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Smithers of Stamford to open their first town centre shop in Broad Street so have a look inside!

Smithers of Stamford is due to open their first town centre store this week.

The six year-old business, which currently sells over the internet, has taken large premises at 6-8 Broad Street, which previously contained the Pear Tree Bar Restaurant.

The Etton-based venture owned by Nick Smith and partner Emma Smith specialises in an eclectic mix of furniture and homeware made out of salavaged materials such as old jeeps and tractors.

The couple also offer items including drum stools, jam jar pedant lights, vintage station clocks, and they report celebrity customers.

Through their website and strong social media presence, Smithers of Stamford reports customers including Hollywood actress Kirsten Stewart, ex-professional footballer Djibril Cisse, Torchwood star John Barrowman and musician Steven Taylor from Aerosmith, plus others they cannot divulge.

Nick, who was born and raised in Stamford, decided to launch the business after struggling to find good quality designer furniture on the High Street.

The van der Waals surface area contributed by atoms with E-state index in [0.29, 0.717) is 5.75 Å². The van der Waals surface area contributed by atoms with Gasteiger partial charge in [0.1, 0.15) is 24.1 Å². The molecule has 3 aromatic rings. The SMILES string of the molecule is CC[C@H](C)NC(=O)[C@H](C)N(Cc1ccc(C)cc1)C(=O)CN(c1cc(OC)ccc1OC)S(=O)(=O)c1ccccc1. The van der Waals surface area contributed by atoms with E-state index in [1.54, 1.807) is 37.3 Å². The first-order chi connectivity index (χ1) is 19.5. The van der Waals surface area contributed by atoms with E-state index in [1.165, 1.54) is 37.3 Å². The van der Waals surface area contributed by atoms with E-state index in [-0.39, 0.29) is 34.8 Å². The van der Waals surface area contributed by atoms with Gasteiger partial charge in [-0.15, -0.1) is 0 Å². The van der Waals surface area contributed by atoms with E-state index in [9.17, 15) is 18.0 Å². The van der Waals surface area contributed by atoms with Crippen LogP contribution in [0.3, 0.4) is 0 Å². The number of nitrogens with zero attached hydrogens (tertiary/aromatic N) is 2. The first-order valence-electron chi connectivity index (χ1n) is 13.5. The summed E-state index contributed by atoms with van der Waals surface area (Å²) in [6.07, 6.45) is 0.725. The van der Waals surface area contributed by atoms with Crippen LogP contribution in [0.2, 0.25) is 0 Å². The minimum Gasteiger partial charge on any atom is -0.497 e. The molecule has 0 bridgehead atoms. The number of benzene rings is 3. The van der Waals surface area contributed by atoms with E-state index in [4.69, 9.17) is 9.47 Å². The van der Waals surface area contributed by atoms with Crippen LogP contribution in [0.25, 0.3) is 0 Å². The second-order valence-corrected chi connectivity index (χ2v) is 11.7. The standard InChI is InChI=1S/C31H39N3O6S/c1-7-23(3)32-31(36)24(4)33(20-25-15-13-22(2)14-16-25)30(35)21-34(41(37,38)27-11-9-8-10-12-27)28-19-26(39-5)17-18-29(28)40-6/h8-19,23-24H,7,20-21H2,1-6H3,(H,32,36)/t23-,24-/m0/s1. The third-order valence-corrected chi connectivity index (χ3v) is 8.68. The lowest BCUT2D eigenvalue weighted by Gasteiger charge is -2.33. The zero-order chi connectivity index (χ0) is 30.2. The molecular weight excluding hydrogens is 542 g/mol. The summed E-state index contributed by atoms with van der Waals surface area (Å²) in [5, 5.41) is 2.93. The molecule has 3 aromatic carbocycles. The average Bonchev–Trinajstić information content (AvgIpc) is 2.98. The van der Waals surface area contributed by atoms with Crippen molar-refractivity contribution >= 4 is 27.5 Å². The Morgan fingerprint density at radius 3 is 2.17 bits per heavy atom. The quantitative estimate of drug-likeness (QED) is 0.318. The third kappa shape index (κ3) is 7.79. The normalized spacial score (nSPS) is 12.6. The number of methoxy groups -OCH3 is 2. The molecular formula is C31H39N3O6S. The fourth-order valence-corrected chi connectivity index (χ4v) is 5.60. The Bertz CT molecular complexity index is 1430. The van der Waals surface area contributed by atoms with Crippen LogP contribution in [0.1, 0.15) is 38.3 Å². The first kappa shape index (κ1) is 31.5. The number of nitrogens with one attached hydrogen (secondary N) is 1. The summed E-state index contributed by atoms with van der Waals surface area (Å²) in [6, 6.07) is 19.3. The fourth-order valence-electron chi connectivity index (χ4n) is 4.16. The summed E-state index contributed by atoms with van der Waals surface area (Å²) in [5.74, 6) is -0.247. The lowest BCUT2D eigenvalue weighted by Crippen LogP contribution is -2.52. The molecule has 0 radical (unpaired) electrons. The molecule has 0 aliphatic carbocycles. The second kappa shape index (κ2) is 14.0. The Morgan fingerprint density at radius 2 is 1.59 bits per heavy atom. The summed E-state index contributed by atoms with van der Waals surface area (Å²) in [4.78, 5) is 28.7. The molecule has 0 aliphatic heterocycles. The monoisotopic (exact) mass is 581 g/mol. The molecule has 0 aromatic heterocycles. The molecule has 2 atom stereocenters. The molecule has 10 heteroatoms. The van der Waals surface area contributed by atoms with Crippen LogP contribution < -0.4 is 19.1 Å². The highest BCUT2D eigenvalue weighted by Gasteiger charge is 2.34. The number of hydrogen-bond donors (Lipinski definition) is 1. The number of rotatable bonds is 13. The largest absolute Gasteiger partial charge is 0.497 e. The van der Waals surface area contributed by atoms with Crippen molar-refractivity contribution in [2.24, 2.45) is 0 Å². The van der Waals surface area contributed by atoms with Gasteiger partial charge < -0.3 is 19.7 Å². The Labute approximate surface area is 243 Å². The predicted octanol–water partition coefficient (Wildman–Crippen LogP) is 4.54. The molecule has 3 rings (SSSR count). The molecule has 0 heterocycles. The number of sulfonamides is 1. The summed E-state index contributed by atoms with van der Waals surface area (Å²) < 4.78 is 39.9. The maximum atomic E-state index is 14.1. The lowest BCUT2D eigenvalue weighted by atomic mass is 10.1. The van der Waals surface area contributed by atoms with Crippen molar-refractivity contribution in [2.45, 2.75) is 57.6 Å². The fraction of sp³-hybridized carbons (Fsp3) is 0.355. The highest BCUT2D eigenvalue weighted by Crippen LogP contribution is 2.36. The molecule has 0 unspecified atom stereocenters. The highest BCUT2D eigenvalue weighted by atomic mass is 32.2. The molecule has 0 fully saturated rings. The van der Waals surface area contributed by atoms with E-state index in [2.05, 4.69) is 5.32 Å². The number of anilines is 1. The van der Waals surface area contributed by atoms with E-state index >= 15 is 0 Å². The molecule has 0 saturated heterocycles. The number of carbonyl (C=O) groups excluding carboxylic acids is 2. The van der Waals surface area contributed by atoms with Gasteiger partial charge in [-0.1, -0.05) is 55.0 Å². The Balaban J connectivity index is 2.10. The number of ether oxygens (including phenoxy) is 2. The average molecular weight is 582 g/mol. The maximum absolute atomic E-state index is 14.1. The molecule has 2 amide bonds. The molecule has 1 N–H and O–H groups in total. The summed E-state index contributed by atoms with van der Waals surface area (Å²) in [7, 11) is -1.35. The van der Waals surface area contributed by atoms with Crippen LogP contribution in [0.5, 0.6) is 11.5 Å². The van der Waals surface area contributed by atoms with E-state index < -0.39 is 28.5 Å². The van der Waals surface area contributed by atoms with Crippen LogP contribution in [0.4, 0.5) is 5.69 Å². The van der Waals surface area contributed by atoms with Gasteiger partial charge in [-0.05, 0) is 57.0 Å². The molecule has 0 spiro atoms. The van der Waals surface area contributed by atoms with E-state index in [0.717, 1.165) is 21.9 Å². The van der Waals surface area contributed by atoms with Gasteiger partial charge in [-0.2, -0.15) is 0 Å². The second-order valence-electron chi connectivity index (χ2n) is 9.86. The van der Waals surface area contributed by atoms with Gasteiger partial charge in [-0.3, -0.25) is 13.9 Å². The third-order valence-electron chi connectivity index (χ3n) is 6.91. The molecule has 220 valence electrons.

Inspired by old retro clothing, old lambrettas and the eclectic markets of Carnaby Street and Brick Lane, Smithers of Stamford promises a distinctive presence on Broad Street.

The store was due open today (Wednesday), but a vandal smashing a window at the premises has delayed preparations and may now mean a 'soft' launch tomorrow or Friday. The 'official' launch is Saturday.

Nick explained: "I have had an online business for six years. I travel around the world looking for products. We mainly do upcycling and recycling."

The 49-year-old says business has been doing well and he wanted to open a physical shop.

He continued: "I was just talking to the landlord Nick Pistolas and he offered me the whole building."

"We had a showroom before at the headquarters. That will be staying. That's where we do our bigger items and ship a lot of stuff to the USA. We crate it all up and send it to anywhere in the world.

"Business is good. I think it's because our product is diverse. We do a lot of reclaim. We do a lot of gifts now which keeps the business afloat.

"The main aim of the shop in Stamford is to sell gifts you cannot get anywhere else."

They also include table lamps, wall signage, tin robots and retro ornament figures.

Nick added he plans to open another store in Cambridge in a year or so, assuming everything goes well.

And with Emma recalling some very important customers, she added of their new store: "Given our client base, you don't know who you might bump into shopping in here."


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